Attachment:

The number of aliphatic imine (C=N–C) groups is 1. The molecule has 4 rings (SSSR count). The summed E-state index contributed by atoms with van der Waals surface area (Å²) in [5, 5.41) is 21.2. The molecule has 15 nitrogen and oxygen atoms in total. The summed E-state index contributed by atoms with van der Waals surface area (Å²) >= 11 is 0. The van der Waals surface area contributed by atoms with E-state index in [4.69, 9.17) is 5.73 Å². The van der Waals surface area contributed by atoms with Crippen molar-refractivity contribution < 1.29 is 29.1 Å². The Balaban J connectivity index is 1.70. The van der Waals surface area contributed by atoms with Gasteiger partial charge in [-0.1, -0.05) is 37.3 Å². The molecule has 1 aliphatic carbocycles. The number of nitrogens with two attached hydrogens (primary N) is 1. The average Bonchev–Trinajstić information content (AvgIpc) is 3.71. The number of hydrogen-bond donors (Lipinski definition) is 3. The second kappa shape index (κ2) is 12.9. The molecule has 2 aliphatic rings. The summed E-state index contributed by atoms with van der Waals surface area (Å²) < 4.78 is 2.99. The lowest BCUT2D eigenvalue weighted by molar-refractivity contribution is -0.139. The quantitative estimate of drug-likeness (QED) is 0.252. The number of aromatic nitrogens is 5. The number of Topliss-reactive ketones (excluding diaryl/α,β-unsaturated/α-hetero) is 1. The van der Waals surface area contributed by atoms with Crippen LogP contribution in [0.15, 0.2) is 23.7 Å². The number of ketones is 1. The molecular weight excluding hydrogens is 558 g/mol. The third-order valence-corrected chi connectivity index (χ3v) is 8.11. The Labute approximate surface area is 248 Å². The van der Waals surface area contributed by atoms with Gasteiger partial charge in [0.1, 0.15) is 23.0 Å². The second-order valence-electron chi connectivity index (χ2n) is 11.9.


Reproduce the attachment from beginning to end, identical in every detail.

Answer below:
The number of aliphatic imine (C=N–C) groups is 1. The molecule has 4 rings (SSSR count). The summed E-state index contributed by atoms with van der Waals surface area (Å²) in [5, 5.41) is 21.2. The molecule has 15 nitrogen and oxygen atoms in total. The summed E-state index contributed by atoms with van der Waals surface area (Å²) >= 11 is 0. The van der Waals surface area contributed by atoms with E-state index in [4.69, 9.17) is 5.73 Å². The van der Waals surface area contributed by atoms with Crippen molar-refractivity contribution < 1.29 is 29.1 Å². The Balaban J connectivity index is 1.70. The van der Waals surface area contributed by atoms with Gasteiger partial charge in [-0.1, -0.05) is 37.3 Å². The molecule has 1 aliphatic carbocycles. The number of nitrogens with two attached hydrogens (primary N) is 1. The average Bonchev–Trinajstić information content (AvgIpc) is 3.71. The number of hydrogen-bond donors (Lipinski definition) is 3. The second kappa shape index (κ2) is 12.9. The molecule has 2 aliphatic rings. The summed E-state index contributed by atoms with van der Waals surface area (Å²) < 4.78 is 2.99. The lowest BCUT2D eigenvalue weighted by molar-refractivity contribution is -0.139. The quantitative estimate of drug-likeness (QED) is 0.252. The number of aromatic nitrogens is 5. The number of Topliss-reactive ketones (excluding diaryl/α,β-unsaturated/α-hetero) is 1. The van der Waals surface area contributed by atoms with Crippen LogP contribution in [0.15, 0.2) is 23.7 Å². The number of ketones is 1. The molecular weight excluding hydrogens is 558 g/mol. The third-order valence-corrected chi connectivity index (χ3v) is 8.11. The Labute approximate surface area is 248 Å². The van der Waals surface area contributed by atoms with Gasteiger partial charge in [0.1, 0.15) is 23.0 Å². The second-order valence-electron chi connectivity index (χ2n) is 11.9.